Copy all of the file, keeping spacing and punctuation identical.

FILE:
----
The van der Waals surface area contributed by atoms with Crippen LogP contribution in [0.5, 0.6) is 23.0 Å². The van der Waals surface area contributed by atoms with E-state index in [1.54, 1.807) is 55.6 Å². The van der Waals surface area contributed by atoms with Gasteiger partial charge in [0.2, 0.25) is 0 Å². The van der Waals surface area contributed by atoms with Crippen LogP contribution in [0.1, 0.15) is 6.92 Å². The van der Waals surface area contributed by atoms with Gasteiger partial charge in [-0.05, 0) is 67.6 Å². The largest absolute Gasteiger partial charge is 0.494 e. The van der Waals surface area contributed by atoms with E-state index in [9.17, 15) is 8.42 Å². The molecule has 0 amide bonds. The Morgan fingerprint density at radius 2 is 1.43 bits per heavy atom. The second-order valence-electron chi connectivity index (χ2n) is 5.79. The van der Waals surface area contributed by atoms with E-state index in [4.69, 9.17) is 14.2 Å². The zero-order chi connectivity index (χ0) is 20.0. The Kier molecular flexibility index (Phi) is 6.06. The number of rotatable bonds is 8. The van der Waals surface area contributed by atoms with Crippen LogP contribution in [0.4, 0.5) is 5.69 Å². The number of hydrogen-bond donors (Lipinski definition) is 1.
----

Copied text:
The van der Waals surface area contributed by atoms with Crippen LogP contribution in [0.5, 0.6) is 23.0 Å². The van der Waals surface area contributed by atoms with E-state index in [1.54, 1.807) is 55.6 Å². The van der Waals surface area contributed by atoms with Gasteiger partial charge in [0.2, 0.25) is 0 Å². The van der Waals surface area contributed by atoms with Crippen LogP contribution in [0.1, 0.15) is 6.92 Å². The van der Waals surface area contributed by atoms with Gasteiger partial charge in [-0.05, 0) is 67.6 Å². The largest absolute Gasteiger partial charge is 0.494 e. The van der Waals surface area contributed by atoms with E-state index in [9.17, 15) is 8.42 Å². The molecule has 0 amide bonds. The Morgan fingerprint density at radius 2 is 1.43 bits per heavy atom. The second-order valence-electron chi connectivity index (χ2n) is 5.79. The van der Waals surface area contributed by atoms with E-state index in [4.69, 9.17) is 14.2 Å². The zero-order chi connectivity index (χ0) is 20.0. The Kier molecular flexibility index (Phi) is 6.06. The number of rotatable bonds is 8. The van der Waals surface area contributed by atoms with Crippen LogP contribution in [0.4, 0.5) is 5.69 Å². The number of hydrogen-bond donors (Lipinski definition) is 1.